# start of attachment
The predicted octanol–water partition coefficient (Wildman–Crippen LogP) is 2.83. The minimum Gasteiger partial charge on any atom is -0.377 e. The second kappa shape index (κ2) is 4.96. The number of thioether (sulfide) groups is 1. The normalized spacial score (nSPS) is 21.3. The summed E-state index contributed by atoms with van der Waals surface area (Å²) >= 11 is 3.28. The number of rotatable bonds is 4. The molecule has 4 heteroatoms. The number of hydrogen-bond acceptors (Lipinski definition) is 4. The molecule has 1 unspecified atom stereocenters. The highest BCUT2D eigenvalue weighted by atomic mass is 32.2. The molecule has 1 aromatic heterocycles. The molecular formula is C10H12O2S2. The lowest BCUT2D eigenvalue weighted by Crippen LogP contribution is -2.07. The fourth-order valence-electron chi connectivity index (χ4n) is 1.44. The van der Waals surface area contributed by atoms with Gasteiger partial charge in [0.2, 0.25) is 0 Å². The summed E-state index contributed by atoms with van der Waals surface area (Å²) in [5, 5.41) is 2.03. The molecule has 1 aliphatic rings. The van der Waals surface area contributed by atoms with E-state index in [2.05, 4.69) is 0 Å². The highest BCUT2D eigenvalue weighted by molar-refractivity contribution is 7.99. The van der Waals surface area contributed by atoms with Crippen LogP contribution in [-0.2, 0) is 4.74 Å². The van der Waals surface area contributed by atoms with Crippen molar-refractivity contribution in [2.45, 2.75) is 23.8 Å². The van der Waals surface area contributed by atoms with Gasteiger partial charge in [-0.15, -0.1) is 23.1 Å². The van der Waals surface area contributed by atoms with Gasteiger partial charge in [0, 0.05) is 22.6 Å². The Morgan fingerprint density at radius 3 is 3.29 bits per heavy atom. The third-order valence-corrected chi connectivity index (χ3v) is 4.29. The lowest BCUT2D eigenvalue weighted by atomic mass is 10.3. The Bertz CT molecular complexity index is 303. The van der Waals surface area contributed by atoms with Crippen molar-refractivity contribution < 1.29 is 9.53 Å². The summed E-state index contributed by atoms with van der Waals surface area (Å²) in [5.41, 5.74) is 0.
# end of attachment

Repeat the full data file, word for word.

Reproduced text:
The predicted octanol–water partition coefficient (Wildman–Crippen LogP) is 2.83. The minimum Gasteiger partial charge on any atom is -0.377 e. The second kappa shape index (κ2) is 4.96. The number of thioether (sulfide) groups is 1. The normalized spacial score (nSPS) is 21.3. The summed E-state index contributed by atoms with van der Waals surface area (Å²) >= 11 is 3.28. The number of rotatable bonds is 4. The molecule has 4 heteroatoms. The number of hydrogen-bond acceptors (Lipinski definition) is 4. The molecule has 1 unspecified atom stereocenters. The highest BCUT2D eigenvalue weighted by atomic mass is 32.2. The molecule has 1 aromatic heterocycles. The molecular formula is C10H12O2S2. The lowest BCUT2D eigenvalue weighted by Crippen LogP contribution is -2.07. The fourth-order valence-electron chi connectivity index (χ4n) is 1.44. The van der Waals surface area contributed by atoms with Gasteiger partial charge in [0.2, 0.25) is 0 Å². The summed E-state index contributed by atoms with van der Waals surface area (Å²) in [5, 5.41) is 2.03. The molecule has 1 aliphatic rings. The van der Waals surface area contributed by atoms with E-state index in [2.05, 4.69) is 0 Å². The highest BCUT2D eigenvalue weighted by molar-refractivity contribution is 7.99. The van der Waals surface area contributed by atoms with Crippen LogP contribution in [-0.2, 0) is 4.74 Å². The van der Waals surface area contributed by atoms with Crippen molar-refractivity contribution in [2.45, 2.75) is 23.8 Å². The van der Waals surface area contributed by atoms with Gasteiger partial charge in [-0.15, -0.1) is 23.1 Å². The van der Waals surface area contributed by atoms with Gasteiger partial charge in [0, 0.05) is 22.6 Å². The Morgan fingerprint density at radius 3 is 3.29 bits per heavy atom. The third-order valence-corrected chi connectivity index (χ3v) is 4.29. The lowest BCUT2D eigenvalue weighted by atomic mass is 10.3. The Bertz CT molecular complexity index is 303. The van der Waals surface area contributed by atoms with Crippen molar-refractivity contribution < 1.29 is 9.53 Å². The summed E-state index contributed by atoms with van der Waals surface area (Å²) in [5.41, 5.74) is 0.